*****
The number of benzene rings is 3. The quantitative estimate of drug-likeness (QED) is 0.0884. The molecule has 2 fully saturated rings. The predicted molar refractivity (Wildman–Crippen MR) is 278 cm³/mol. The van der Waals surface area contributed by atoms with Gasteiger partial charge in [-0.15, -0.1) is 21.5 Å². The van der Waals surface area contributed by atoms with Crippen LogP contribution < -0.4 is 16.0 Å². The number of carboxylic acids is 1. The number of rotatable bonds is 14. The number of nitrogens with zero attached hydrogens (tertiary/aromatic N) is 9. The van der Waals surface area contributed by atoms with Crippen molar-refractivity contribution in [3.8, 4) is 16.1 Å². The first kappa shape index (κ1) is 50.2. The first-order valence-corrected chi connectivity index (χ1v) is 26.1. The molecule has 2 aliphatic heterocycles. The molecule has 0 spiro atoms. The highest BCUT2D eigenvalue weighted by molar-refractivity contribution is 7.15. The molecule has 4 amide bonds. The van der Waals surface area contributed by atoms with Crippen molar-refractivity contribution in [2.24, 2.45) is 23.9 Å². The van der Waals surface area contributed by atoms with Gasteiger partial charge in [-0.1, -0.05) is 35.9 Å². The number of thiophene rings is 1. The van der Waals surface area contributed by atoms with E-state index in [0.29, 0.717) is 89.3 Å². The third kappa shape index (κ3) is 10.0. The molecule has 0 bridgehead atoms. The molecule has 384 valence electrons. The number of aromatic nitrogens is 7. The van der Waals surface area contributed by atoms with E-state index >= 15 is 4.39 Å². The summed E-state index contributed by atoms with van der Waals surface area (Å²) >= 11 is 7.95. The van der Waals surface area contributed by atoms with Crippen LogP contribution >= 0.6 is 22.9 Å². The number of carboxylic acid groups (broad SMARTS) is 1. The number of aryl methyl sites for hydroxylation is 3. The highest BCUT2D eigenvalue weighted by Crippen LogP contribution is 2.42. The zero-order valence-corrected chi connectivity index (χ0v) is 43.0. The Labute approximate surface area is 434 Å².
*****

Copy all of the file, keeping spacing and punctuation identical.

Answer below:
The number of benzene rings is 3. The quantitative estimate of drug-likeness (QED) is 0.0884. The molecule has 2 fully saturated rings. The predicted molar refractivity (Wildman–Crippen MR) is 278 cm³/mol. The van der Waals surface area contributed by atoms with Gasteiger partial charge in [-0.15, -0.1) is 21.5 Å². The van der Waals surface area contributed by atoms with Crippen LogP contribution < -0.4 is 16.0 Å². The number of carboxylic acids is 1. The number of rotatable bonds is 14. The number of nitrogens with zero attached hydrogens (tertiary/aromatic N) is 9. The van der Waals surface area contributed by atoms with Crippen molar-refractivity contribution in [3.8, 4) is 16.1 Å². The first kappa shape index (κ1) is 50.2. The first-order valence-corrected chi connectivity index (χ1v) is 26.1. The molecule has 2 aliphatic heterocycles. The molecule has 0 spiro atoms. The highest BCUT2D eigenvalue weighted by molar-refractivity contribution is 7.15. The molecule has 4 amide bonds. The van der Waals surface area contributed by atoms with Crippen molar-refractivity contribution in [2.24, 2.45) is 23.9 Å². The van der Waals surface area contributed by atoms with Gasteiger partial charge in [-0.1, -0.05) is 35.9 Å². The number of thiophene rings is 1. The van der Waals surface area contributed by atoms with E-state index in [0.29, 0.717) is 89.3 Å². The third kappa shape index (κ3) is 10.0. The molecule has 0 bridgehead atoms. The molecule has 384 valence electrons. The number of aromatic nitrogens is 7. The van der Waals surface area contributed by atoms with E-state index >= 15 is 4.39 Å². The summed E-state index contributed by atoms with van der Waals surface area (Å²) >= 11 is 7.95. The van der Waals surface area contributed by atoms with Crippen LogP contribution >= 0.6 is 22.9 Å². The number of carboxylic acid groups (broad SMARTS) is 1. The number of aryl methyl sites for hydroxylation is 3. The highest BCUT2D eigenvalue weighted by Crippen LogP contribution is 2.42. The zero-order valence-corrected chi connectivity index (χ0v) is 43.0. The Labute approximate surface area is 434 Å².